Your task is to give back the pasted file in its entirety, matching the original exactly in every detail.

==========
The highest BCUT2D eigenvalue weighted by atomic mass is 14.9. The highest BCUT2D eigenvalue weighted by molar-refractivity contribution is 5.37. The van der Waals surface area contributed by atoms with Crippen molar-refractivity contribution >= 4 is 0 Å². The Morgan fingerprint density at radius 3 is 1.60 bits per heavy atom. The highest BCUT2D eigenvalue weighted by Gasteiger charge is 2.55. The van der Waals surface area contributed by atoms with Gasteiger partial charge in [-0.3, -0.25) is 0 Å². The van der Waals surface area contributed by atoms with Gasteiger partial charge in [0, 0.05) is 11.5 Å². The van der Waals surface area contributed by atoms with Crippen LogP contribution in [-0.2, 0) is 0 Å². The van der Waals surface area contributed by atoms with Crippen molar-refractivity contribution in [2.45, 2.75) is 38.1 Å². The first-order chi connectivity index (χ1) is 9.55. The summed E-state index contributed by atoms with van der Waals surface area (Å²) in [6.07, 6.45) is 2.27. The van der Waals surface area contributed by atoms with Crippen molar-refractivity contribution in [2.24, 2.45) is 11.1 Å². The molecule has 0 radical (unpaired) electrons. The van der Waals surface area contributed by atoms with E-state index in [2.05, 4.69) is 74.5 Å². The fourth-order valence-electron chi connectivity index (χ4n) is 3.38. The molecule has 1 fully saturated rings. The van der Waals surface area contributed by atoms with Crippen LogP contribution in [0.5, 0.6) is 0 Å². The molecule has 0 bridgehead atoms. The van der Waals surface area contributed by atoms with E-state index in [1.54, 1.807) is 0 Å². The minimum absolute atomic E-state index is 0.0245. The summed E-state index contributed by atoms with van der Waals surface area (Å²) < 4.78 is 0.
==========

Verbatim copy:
The highest BCUT2D eigenvalue weighted by atomic mass is 14.9. The highest BCUT2D eigenvalue weighted by molar-refractivity contribution is 5.37. The van der Waals surface area contributed by atoms with Crippen molar-refractivity contribution >= 4 is 0 Å². The Morgan fingerprint density at radius 3 is 1.60 bits per heavy atom. The highest BCUT2D eigenvalue weighted by Gasteiger charge is 2.55. The van der Waals surface area contributed by atoms with Gasteiger partial charge in [-0.3, -0.25) is 0 Å². The van der Waals surface area contributed by atoms with Gasteiger partial charge in [0, 0.05) is 11.5 Å². The van der Waals surface area contributed by atoms with Crippen LogP contribution in [-0.2, 0) is 0 Å². The van der Waals surface area contributed by atoms with Crippen molar-refractivity contribution in [2.45, 2.75) is 38.1 Å². The first-order chi connectivity index (χ1) is 9.55. The summed E-state index contributed by atoms with van der Waals surface area (Å²) in [6.07, 6.45) is 2.27. The van der Waals surface area contributed by atoms with Crippen molar-refractivity contribution in [2.24, 2.45) is 11.1 Å². The molecule has 0 radical (unpaired) electrons. The van der Waals surface area contributed by atoms with E-state index in [2.05, 4.69) is 74.5 Å². The fourth-order valence-electron chi connectivity index (χ4n) is 3.38. The molecule has 1 fully saturated rings. The van der Waals surface area contributed by atoms with Crippen LogP contribution in [0.5, 0.6) is 0 Å². The molecule has 0 bridgehead atoms. The van der Waals surface area contributed by atoms with E-state index in [1.54, 1.807) is 0 Å². The minimum absolute atomic E-state index is 0.0245. The summed E-state index contributed by atoms with van der Waals surface area (Å²) < 4.78 is 0.